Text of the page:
In an age when countless millions of people live on the Internet, it should not come as too big of a surprise that many identity theft thieves have set up shop online.
While the numbers vary, it is estimated in a 2016 identity fraud study the total number of identity theft victims for the previous year came in around 13.1 million consumers, with losses of approximately $15 million.
According to press release comments from Al Pascual, research director and head of fraud & security at JAVELIN, “Fraud is evolving at a frantic pace although the amount of fraud has been relatively flat over the past four years. This just shows that when the industry cracks down on one type of fraud, criminals quickly shift their attack vector and area of operation. The study this year reinforced that with industry, technology and consumers working in concert, people can best fight back against the fraudsters.”
With that in mind, what are you doing as a consumer and/or business owner to distance yourself from identity theft thieves?
Be Pro-active and Not Reactive
To start off with, ID protection reviews are great weapons in the fight against identity theft.
Such programs zero-in on important factors consumers and business owners would take into account when reviewing identity theft protection providers.
Factors to look at include protection, price, member services, recovery guarantee, additional services, awards and accolades, customer experience and expert review. When all factors are added up, the program provides an easy to understanding overall score.
While knowing which provider to choose for your identity theft protection is certainly important, what you do on your own behalf to stay safe is also critical.
Stop for a moment and think about the number of times you left a credit card receipt sitting around for all to see. Do you remember the time or times you gave out credit card account info or other personal financial details on an unsecured computer? How about when you gave your Social Security number to someone posing as a government worker? These and other means of stealing your personal identity happen all too often on a daily basis.
In order to lessen the chances you will be the next victim, remember to:
- Know who you are talking to – While you are oftentimes asked for your credit card information, Social Security number of even email address, know exactly who you are talking to. Thieves will oftentimes pose as someone you know, sending you an email with a request to download an attachment. Once you download the attachment, malware can spread to your computer, making it susceptible to hacking. Once that happens, you could have a major personal or business data breach on your hands. If something sent to you online seems suspicious, DON’T open it;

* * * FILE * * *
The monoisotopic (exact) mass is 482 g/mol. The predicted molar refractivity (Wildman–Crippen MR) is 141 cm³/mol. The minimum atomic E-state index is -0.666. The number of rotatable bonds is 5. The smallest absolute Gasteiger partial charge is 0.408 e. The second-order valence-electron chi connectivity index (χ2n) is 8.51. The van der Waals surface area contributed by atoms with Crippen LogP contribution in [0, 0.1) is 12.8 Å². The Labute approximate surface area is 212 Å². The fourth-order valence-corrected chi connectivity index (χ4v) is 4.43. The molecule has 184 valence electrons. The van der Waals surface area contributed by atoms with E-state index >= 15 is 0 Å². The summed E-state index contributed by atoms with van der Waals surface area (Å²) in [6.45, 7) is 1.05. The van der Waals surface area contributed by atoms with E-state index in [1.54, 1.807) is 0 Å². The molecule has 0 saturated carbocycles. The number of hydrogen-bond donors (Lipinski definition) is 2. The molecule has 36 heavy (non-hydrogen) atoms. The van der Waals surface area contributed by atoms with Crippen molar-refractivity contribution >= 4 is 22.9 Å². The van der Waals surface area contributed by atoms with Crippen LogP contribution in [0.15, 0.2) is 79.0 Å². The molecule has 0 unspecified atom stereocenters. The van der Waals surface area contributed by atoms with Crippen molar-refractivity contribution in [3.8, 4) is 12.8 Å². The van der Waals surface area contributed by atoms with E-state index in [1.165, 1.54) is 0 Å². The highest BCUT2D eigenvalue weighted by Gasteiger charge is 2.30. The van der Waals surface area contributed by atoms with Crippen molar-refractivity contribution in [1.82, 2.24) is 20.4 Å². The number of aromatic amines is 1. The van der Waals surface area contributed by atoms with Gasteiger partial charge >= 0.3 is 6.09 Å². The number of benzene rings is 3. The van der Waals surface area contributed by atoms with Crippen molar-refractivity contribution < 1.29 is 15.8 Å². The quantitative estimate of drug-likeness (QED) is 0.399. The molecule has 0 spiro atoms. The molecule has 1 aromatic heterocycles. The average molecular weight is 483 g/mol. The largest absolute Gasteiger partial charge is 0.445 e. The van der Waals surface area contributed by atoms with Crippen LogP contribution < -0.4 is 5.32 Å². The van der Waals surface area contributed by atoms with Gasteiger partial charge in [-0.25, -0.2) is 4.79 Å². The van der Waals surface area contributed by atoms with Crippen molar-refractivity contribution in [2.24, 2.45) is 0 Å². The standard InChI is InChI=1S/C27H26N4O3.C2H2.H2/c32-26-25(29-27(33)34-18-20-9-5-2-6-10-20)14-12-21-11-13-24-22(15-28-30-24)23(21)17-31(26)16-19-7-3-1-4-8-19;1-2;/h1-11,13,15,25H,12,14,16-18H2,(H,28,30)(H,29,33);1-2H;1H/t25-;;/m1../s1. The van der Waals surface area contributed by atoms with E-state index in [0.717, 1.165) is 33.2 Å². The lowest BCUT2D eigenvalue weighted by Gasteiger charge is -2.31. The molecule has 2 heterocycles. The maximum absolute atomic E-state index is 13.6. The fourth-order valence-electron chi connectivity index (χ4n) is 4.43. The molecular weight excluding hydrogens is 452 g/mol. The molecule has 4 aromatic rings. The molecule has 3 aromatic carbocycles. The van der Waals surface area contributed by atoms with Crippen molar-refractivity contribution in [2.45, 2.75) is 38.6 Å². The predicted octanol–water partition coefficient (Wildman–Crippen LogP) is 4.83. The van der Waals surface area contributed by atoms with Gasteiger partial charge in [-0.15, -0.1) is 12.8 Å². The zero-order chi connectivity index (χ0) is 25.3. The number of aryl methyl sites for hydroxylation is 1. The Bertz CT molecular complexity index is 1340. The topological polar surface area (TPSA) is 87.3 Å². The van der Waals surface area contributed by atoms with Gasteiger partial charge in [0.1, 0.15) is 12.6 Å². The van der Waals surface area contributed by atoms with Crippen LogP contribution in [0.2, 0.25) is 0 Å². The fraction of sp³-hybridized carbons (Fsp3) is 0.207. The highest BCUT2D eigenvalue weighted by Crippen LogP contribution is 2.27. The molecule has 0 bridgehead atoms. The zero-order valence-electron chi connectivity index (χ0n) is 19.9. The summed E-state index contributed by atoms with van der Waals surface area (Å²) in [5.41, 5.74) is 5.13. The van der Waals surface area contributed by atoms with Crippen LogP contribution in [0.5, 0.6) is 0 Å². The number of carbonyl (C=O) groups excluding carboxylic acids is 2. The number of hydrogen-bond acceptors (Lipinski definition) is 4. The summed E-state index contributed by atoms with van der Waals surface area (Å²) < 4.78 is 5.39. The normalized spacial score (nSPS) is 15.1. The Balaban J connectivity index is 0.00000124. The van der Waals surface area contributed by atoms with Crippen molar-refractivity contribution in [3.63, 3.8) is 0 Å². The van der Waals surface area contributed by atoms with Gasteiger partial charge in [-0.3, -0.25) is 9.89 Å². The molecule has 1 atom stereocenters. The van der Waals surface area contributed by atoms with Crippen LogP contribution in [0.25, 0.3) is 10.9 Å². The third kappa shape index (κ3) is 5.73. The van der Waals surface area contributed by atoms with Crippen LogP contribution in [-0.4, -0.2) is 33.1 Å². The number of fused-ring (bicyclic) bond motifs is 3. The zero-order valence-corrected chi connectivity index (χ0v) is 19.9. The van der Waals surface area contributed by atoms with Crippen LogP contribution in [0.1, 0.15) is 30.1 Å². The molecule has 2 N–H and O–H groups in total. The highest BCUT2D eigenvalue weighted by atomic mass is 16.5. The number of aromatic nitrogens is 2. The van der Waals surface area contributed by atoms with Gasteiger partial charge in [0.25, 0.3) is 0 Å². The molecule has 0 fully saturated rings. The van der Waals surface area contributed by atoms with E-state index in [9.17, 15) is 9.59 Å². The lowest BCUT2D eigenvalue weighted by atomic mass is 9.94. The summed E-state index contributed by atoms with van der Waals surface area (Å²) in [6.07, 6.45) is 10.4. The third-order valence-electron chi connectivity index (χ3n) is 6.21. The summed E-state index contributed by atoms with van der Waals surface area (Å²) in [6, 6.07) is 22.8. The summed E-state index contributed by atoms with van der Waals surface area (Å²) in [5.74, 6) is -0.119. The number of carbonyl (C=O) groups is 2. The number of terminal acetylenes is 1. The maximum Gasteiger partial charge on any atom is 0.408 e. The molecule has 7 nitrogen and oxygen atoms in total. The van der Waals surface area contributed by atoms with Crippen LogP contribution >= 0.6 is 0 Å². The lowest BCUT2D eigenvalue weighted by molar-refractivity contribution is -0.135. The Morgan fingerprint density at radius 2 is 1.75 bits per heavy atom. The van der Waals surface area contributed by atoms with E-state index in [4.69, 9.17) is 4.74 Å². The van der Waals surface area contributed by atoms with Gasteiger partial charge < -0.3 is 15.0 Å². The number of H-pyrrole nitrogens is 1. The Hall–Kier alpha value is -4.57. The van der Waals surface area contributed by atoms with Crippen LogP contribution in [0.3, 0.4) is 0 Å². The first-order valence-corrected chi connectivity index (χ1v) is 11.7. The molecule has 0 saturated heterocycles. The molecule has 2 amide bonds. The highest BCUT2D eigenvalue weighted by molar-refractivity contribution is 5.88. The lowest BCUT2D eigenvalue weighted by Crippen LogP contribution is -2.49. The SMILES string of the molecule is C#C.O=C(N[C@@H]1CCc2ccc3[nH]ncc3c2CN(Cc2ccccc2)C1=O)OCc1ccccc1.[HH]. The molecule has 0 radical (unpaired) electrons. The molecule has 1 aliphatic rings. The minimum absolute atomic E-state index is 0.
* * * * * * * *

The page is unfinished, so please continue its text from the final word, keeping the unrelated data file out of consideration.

- Be wary of public computers – Even though many public computers (libraries, hotels etc.) have system software installed to prevent viruses, how can you be 100 percent sure the machine you’re using away from home is truly safe? With this in mind, avoid typing in personal information (bank account numbers, information about where you live or work, tax data etc.) when away from home. Inputting such data sets you up for potential identity theft, not to mention little recourse to find out who has stolen the information. If you’re traveling with a laptop, make sure you can proceed in a safe and secure hook-up , but once again, don’t advertise personal data online;
- Avoid leaving data exposed – Have you ever been on a computer in a public library or other such setting with countless people around? Let’s say you download credit card information or other such personal data and leave the computer for even just 30 or 60 seconds. If you think that is not time enough for someone else nearby to copy that data, think again. Never walk away from a public computer with your personal data there for all to see. Venues (including public WiFi networks) where people gather are ideal for identity theft thieves to swoop in and recover data, leaving a wake of problems behind.
If it sounds like you have a busy job on your hands of protecting your personal data, you do.
The best way to distance yourself from those looking to turn your personal and financial life upside down is to always be pro-active.
Otherwise, you will be reacting to when your data has been compromised.
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